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Residence Granted

DW staff (win)November 14, 2006

The German government on Tuesday reached a compromise on how to deal with some 200,000 foreigners whose applications for asylum have been turned down, but who are not deported for humanitarian reasons.

Some of those affected by the compromise fled Kosovo in 1999Image: AP

Most of the 200,000 people in question come from Afghanistan, Iraq and Kosovo. They've lived in Germany because the country tolerates them without offering them the prospect of obtaining full-fledged residence permits.

At least once a year they have to see the authorities who may or may not decide to prolong their stay in Germany. The foreigners' undefined status is coupled with many disadvantages on the labor market and problems in social integration.

On Tuesday, Germany's ruling Christian and Social Democrats said they had reached a deal on new and clearer legislation. It will make the granting of residence status dependent on the number of years someone has been in Germany. Aside from any other requirements, individuals will be able to receive a two-year residence permit if they've lived here for at least eight years, or six years if they have children.

During those two years, they will have to prove that they can find gainful employment and support themselves. Should they fail to do so, they will lose their residence permit and fall back to tolerated status. Social Democrats had pushed for giving people residence permits first before asking them to find employment.

Broader access to labor market

Symbolbild Stellensuche Bewerbungsschreiben Jobsuche Arbeitslosigkeit
Social Democrats hope the new regulation will make job applications easierImage: Bilderbox

"We just have to face the realities," said Dieter Wiefelspütz, the domestic policy spokesman for the Social Democrats. "The people we're talking about are confronted with enormous difficulties in finding employment. After all, it's the state itself which has set up all sorts of hurdles. So let's look to the future and help them to broaden their access to the labor market instead of telling them that a job is a prerequisite for staying here."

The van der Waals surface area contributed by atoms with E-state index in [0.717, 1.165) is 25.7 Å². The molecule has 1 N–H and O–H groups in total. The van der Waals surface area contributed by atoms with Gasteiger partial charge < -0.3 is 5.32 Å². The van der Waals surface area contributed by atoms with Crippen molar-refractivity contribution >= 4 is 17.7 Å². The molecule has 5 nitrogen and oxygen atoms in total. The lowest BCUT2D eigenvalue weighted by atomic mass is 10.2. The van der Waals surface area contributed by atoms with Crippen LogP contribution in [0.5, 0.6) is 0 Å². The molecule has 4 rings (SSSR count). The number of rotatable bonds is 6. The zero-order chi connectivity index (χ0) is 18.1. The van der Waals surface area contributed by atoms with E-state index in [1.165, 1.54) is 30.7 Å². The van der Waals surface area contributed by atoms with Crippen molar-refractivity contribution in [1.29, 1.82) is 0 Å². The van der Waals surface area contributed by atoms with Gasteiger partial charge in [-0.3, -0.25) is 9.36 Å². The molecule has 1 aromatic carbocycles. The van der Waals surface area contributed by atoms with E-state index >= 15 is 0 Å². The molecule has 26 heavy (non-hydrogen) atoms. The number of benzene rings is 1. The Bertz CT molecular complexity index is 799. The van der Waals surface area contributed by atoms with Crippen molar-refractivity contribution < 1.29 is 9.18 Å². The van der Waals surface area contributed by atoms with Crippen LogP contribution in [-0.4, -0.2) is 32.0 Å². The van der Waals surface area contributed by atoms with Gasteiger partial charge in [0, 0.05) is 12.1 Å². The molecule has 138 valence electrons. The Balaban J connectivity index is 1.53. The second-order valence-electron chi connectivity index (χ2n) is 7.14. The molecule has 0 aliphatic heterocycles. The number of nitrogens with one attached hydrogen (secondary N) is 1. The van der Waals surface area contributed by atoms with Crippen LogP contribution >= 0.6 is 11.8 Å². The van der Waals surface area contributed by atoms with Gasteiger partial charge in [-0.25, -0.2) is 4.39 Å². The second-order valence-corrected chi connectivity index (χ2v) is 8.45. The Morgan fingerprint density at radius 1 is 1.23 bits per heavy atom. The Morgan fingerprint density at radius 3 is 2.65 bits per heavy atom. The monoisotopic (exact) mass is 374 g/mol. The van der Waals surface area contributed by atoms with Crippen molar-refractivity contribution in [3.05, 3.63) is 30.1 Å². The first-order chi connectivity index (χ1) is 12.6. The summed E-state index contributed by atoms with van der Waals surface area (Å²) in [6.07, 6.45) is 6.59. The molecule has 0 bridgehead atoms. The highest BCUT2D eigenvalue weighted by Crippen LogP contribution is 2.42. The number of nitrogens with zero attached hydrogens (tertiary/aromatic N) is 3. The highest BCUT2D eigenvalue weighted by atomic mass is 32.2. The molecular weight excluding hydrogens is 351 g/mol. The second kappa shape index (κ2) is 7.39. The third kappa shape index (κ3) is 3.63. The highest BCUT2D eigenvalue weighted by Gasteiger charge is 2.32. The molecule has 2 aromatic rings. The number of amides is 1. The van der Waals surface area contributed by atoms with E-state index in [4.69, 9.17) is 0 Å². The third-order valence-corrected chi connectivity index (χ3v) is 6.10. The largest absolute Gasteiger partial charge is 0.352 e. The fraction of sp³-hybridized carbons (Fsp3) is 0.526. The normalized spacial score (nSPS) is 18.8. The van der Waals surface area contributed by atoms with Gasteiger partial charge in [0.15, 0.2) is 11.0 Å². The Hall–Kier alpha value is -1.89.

Christian Democrats on the other hand had called for granting permits only once people have found work.

Strain on welfare system?

Bavarian Interior Minister Günther Beckstein of the Christian Social Union, the sister party of Chancellor Angela Merkel's Christian Democratic Union, has insisted that permanent residence status must only be granted to those who can support their families without having to fall back on state welfare money.

Amtsstube - Akten
Conservatives want to prevent additional cases of welfare recipientsImage: dpa

"We just won't accept tens of thousands of people more to strain the country's already overburdened social systems," he said on German public television. "So it would be strange to grant residence status to someone who's just not able to look after his family. And it's no solution for them to be working illegally. They don't pay any taxes, and should not be rewarded for this now. It would be like saying that it's okay to give somebody a driving license just because he's been driving a car illegally for many years."

Protecting children

Members of Germany's main opposition party, the free-market, liberal Free Democrats, meanwhile said they were most interested in finding a humane solution for affected school-age children who were born in Germany.

Kinder Schulweg
Deporting children to a country that's strange to them is inhumane, Leutheusser-Schnarrenberger saysImage: AP

"These kids don't know the countries of their parents' origin at all," said Sabine Leutheusser-Schnarrenberger, a former federal justice minister. "All they know is Germany, here is where they live. Do you want to send them to, say, Afghanistan or Iraq? That would be ridiculous. After all, we're talking about human beings with real biographies, and not just about figures and quota."

The interior ministers of Germany's 16 states are expected to fine-tune the agreement at a meeting on Thursday and Friday.